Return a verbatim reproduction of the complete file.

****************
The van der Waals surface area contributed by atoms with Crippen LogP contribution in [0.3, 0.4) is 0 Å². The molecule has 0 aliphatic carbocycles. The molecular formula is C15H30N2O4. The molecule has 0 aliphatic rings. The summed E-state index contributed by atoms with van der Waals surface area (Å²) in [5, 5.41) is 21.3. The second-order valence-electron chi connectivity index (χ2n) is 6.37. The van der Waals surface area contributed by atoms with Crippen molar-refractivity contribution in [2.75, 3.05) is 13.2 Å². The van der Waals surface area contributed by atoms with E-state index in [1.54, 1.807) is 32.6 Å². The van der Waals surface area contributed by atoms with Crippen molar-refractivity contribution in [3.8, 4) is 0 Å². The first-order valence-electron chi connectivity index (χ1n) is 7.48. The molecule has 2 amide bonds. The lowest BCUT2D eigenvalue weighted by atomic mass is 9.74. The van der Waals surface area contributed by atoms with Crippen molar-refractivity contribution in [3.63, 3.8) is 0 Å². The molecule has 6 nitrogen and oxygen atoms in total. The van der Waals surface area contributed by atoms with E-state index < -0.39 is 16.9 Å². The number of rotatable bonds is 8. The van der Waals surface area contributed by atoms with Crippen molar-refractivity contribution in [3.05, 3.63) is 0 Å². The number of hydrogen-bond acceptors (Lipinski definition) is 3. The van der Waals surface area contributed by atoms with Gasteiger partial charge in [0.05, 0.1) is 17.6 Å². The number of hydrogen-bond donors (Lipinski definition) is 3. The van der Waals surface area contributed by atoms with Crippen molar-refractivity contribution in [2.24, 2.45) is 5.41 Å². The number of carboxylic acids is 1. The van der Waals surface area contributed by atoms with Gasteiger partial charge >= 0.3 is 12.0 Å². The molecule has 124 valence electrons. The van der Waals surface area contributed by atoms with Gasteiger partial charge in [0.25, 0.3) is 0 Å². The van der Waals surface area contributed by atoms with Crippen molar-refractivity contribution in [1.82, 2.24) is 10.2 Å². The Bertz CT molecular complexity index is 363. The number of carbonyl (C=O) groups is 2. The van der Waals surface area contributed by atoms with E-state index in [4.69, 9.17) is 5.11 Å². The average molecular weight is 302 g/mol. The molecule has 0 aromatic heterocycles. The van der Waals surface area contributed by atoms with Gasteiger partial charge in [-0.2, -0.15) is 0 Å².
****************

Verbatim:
The van der Waals surface area contributed by atoms with Crippen LogP contribution in [0.3, 0.4) is 0 Å². The molecule has 0 aliphatic carbocycles. The molecular formula is C15H30N2O4. The molecule has 0 aliphatic rings. The summed E-state index contributed by atoms with van der Waals surface area (Å²) in [5, 5.41) is 21.3. The second-order valence-electron chi connectivity index (χ2n) is 6.37. The van der Waals surface area contributed by atoms with Crippen molar-refractivity contribution in [2.75, 3.05) is 13.2 Å². The van der Waals surface area contributed by atoms with E-state index in [1.54, 1.807) is 32.6 Å². The van der Waals surface area contributed by atoms with Crippen molar-refractivity contribution in [3.8, 4) is 0 Å². The first-order valence-electron chi connectivity index (χ1n) is 7.48. The molecule has 2 amide bonds. The lowest BCUT2D eigenvalue weighted by atomic mass is 9.74. The van der Waals surface area contributed by atoms with Crippen molar-refractivity contribution in [3.63, 3.8) is 0 Å². The molecule has 6 nitrogen and oxygen atoms in total. The van der Waals surface area contributed by atoms with E-state index < -0.39 is 16.9 Å². The number of rotatable bonds is 8. The van der Waals surface area contributed by atoms with Crippen molar-refractivity contribution in [3.05, 3.63) is 0 Å². The number of hydrogen-bond acceptors (Lipinski definition) is 3. The van der Waals surface area contributed by atoms with Gasteiger partial charge in [0.05, 0.1) is 17.6 Å². The number of hydrogen-bond donors (Lipinski definition) is 3. The van der Waals surface area contributed by atoms with Crippen molar-refractivity contribution in [2.24, 2.45) is 5.41 Å². The number of carboxylic acids is 1. The van der Waals surface area contributed by atoms with Gasteiger partial charge >= 0.3 is 12.0 Å². The molecule has 124 valence electrons. The van der Waals surface area contributed by atoms with Gasteiger partial charge in [0.25, 0.3) is 0 Å². The van der Waals surface area contributed by atoms with Crippen molar-refractivity contribution in [1.82, 2.24) is 10.2 Å². The Bertz CT molecular complexity index is 363. The number of carbonyl (C=O) groups is 2. The van der Waals surface area contributed by atoms with E-state index in [4.69, 9.17) is 5.11 Å². The average molecular weight is 302 g/mol. The molecule has 0 aromatic heterocycles. The van der Waals surface area contributed by atoms with Gasteiger partial charge in [-0.2, -0.15) is 0 Å².